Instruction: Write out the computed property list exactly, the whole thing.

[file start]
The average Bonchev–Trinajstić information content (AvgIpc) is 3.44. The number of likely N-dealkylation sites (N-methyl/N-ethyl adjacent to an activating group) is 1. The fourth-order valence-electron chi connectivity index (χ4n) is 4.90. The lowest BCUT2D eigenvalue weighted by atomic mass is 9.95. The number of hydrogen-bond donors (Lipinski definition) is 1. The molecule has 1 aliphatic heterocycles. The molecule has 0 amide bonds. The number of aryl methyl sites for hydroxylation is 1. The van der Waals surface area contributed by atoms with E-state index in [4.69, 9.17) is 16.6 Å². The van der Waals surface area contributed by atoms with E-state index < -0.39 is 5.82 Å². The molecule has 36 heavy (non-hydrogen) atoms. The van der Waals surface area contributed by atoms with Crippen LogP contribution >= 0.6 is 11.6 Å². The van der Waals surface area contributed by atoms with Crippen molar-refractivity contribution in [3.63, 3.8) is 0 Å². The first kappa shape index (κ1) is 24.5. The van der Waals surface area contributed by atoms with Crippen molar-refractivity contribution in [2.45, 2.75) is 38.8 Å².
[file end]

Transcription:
The average Bonchev–Trinajstić information content (AvgIpc) is 3.44. The number of likely N-dealkylation sites (N-methyl/N-ethyl adjacent to an activating group) is 1. The fourth-order valence-electron chi connectivity index (χ4n) is 4.90. The lowest BCUT2D eigenvalue weighted by atomic mass is 9.95. The number of hydrogen-bond donors (Lipinski definition) is 1. The molecule has 1 aliphatic heterocycles. The molecule has 0 amide bonds. The number of aryl methyl sites for hydroxylation is 1. The van der Waals surface area contributed by atoms with E-state index in [4.69, 9.17) is 16.6 Å². The van der Waals surface area contributed by atoms with E-state index < -0.39 is 5.82 Å². The molecule has 36 heavy (non-hydrogen) atoms. The van der Waals surface area contributed by atoms with Crippen LogP contribution >= 0.6 is 11.6 Å². The van der Waals surface area contributed by atoms with Crippen molar-refractivity contribution in [3.63, 3.8) is 0 Å². The first kappa shape index (κ1) is 24.5. The van der Waals surface area contributed by atoms with Crippen molar-refractivity contribution in [2.45, 2.75) is 38.8 Å².